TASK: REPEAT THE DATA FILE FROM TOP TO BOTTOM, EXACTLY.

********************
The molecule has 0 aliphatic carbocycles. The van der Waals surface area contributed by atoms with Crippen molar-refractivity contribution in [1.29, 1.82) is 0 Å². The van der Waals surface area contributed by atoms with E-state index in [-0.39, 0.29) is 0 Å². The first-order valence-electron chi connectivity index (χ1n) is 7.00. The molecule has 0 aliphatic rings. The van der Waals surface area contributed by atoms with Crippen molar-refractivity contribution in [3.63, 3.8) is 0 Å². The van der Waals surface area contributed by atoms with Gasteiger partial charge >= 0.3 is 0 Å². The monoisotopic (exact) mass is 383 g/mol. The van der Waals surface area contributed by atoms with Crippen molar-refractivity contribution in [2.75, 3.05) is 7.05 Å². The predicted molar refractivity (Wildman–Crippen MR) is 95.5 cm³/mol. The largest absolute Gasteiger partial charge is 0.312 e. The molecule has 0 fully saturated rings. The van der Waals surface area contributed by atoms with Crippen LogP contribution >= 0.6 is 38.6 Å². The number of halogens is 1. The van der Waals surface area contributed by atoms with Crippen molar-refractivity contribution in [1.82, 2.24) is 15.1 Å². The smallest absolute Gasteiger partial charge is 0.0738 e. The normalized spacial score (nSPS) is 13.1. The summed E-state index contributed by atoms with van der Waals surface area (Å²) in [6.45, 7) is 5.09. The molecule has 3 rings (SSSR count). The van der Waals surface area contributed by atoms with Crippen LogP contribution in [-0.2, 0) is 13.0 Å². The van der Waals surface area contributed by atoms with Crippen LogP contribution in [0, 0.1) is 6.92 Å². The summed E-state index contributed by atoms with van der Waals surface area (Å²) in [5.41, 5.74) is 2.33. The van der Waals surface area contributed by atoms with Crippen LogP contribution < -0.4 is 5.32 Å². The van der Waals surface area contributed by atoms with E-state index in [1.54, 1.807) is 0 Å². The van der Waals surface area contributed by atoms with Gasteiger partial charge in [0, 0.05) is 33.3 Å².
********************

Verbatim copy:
The molecule has 0 aliphatic carbocycles. The van der Waals surface area contributed by atoms with Crippen molar-refractivity contribution in [1.29, 1.82) is 0 Å². The van der Waals surface area contributed by atoms with E-state index in [-0.39, 0.29) is 0 Å². The first-order valence-electron chi connectivity index (χ1n) is 7.00. The molecule has 0 aliphatic rings. The van der Waals surface area contributed by atoms with Crippen molar-refractivity contribution in [3.63, 3.8) is 0 Å². The van der Waals surface area contributed by atoms with Gasteiger partial charge >= 0.3 is 0 Å². The monoisotopic (exact) mass is 383 g/mol. The van der Waals surface area contributed by atoms with Crippen molar-refractivity contribution in [2.75, 3.05) is 7.05 Å². The predicted molar refractivity (Wildman–Crippen MR) is 95.5 cm³/mol. The largest absolute Gasteiger partial charge is 0.312 e. The molecule has 0 fully saturated rings. The van der Waals surface area contributed by atoms with Crippen LogP contribution >= 0.6 is 38.6 Å². The number of halogens is 1. The van der Waals surface area contributed by atoms with Crippen molar-refractivity contribution in [1.82, 2.24) is 15.1 Å². The smallest absolute Gasteiger partial charge is 0.0738 e. The normalized spacial score (nSPS) is 13.1. The summed E-state index contributed by atoms with van der Waals surface area (Å²) in [6.45, 7) is 5.09. The molecule has 3 rings (SSSR count). The van der Waals surface area contributed by atoms with Crippen LogP contribution in [-0.2, 0) is 13.0 Å². The van der Waals surface area contributed by atoms with Crippen LogP contribution in [0, 0.1) is 6.92 Å². The summed E-state index contributed by atoms with van der Waals surface area (Å²) in [5.41, 5.74) is 2.33. The van der Waals surface area contributed by atoms with Crippen LogP contribution < -0.4 is 5.32 Å². The van der Waals surface area contributed by atoms with E-state index in [1.54, 1.807) is 0 Å². The van der Waals surface area contributed by atoms with Gasteiger partial charge in [0, 0.05) is 33.3 Å².